Itzhak Perlman It is evident once again, with Itzhak Perlman's Sunday recital, how the Israeli-born Wunderkind manages to stay atop the mounting heap of world-class violin virtuosos: sweet, singing soulfulness, delivered with insolent ease.
That was the single thread that wove his Symphony Hall performance of Bach, Bartok, de Falla, and Saint-Saens into a rich and colorful musical tapestry. Perlman uses every inch of the bow and draws it top to bottom in great, brooding sweeps. His giant fingers dance like possessed goblins about the neck of his 1714 Stradivarius. He seems double-jointed at every knuckle, giving him free rein for extravagant vibrato at every pitch.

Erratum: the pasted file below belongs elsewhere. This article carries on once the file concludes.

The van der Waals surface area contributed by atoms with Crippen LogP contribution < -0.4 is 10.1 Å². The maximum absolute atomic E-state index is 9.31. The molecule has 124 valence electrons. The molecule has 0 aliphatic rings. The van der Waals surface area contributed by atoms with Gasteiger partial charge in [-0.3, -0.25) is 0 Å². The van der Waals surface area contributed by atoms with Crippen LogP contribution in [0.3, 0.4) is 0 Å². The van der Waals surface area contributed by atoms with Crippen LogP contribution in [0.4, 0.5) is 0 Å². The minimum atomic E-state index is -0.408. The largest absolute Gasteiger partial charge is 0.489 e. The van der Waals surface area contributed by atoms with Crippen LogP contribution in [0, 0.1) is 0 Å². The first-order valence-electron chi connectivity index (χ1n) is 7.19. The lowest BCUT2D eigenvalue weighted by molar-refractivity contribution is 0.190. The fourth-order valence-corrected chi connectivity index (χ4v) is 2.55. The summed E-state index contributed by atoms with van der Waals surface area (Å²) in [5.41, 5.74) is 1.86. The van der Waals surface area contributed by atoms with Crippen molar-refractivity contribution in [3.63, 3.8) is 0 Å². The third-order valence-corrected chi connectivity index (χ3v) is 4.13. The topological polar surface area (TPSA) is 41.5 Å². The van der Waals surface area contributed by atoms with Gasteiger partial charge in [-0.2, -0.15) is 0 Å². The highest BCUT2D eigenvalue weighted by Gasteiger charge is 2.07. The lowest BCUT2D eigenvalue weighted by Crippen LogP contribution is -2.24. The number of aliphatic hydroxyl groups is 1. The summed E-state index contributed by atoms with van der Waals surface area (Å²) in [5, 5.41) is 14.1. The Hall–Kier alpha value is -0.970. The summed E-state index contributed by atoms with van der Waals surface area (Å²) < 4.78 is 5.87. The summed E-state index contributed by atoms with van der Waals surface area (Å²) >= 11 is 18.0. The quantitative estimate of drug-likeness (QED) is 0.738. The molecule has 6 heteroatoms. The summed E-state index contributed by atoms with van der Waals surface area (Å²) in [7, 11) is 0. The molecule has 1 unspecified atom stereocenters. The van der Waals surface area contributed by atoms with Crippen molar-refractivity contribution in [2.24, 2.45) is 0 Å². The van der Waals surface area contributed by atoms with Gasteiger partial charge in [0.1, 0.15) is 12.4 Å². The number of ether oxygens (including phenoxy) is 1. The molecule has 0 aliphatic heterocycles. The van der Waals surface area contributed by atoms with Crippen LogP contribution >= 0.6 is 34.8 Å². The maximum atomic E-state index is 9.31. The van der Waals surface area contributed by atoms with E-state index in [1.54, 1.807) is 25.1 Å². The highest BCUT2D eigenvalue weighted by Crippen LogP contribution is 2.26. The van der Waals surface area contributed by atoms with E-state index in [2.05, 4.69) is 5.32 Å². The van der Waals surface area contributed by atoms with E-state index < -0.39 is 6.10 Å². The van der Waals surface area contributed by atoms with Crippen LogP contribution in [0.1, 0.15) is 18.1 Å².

Before the encores, this was not a repertoire of crowd pleasers. (The violin oeuvre is notoriously small, and Perlman must dig deeper each year to come up with interesting and balanced programs for his two or more yearly performances here). The Bach (Sonata in C minor) was uncharacteristically beautiful (as opposed to structured). Bartok (Sonata No. 2) was wonderfully rhythmical, severe , and evocative. Saint-Saens (Sonata in D minor), Falla (Suite Populaire Espagnole), and three encores with a touch of schmaltz seemed closer to the type of music the violin - a la Itzhak Perlman - was made for. - Daniel B. Wood